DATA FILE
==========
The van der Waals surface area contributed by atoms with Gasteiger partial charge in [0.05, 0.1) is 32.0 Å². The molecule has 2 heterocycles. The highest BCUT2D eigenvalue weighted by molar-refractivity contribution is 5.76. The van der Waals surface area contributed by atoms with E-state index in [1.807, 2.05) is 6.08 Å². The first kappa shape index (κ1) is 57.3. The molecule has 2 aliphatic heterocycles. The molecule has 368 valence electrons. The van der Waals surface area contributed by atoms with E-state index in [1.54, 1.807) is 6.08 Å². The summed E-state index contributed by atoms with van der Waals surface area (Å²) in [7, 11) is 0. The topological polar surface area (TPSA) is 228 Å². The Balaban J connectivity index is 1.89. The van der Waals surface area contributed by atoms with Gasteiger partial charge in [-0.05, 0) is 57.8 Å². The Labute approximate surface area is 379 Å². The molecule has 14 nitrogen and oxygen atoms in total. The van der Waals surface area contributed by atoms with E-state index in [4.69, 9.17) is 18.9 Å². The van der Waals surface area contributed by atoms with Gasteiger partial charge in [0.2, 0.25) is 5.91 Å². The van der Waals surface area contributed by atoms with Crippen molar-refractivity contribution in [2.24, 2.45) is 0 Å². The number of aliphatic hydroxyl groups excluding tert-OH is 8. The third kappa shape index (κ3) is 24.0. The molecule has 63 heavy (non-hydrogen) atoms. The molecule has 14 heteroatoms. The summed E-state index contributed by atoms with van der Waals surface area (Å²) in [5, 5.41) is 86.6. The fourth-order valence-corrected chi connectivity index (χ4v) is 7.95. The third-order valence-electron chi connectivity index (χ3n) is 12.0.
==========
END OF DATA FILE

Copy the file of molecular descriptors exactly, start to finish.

The van der Waals surface area contributed by atoms with Gasteiger partial charge in [0.05, 0.1) is 32.0 Å². The molecule has 2 heterocycles. The highest BCUT2D eigenvalue weighted by molar-refractivity contribution is 5.76. The van der Waals surface area contributed by atoms with E-state index in [1.807, 2.05) is 6.08 Å². The first kappa shape index (κ1) is 57.3. The molecule has 2 aliphatic heterocycles. The molecule has 368 valence electrons. The van der Waals surface area contributed by atoms with E-state index in [1.54, 1.807) is 6.08 Å². The summed E-state index contributed by atoms with van der Waals surface area (Å²) in [7, 11) is 0. The topological polar surface area (TPSA) is 228 Å². The Balaban J connectivity index is 1.89. The van der Waals surface area contributed by atoms with Gasteiger partial charge in [-0.05, 0) is 57.8 Å². The Labute approximate surface area is 379 Å². The molecule has 14 nitrogen and oxygen atoms in total. The van der Waals surface area contributed by atoms with E-state index in [4.69, 9.17) is 18.9 Å². The van der Waals surface area contributed by atoms with Gasteiger partial charge in [0.2, 0.25) is 5.91 Å². The van der Waals surface area contributed by atoms with Crippen molar-refractivity contribution in [2.24, 2.45) is 0 Å². The number of aliphatic hydroxyl groups excluding tert-OH is 8. The third kappa shape index (κ3) is 24.0. The molecule has 63 heavy (non-hydrogen) atoms. The molecule has 14 heteroatoms. The summed E-state index contributed by atoms with van der Waals surface area (Å²) in [5, 5.41) is 86.6. The fourth-order valence-corrected chi connectivity index (χ4v) is 7.95. The third-order valence-electron chi connectivity index (χ3n) is 12.0.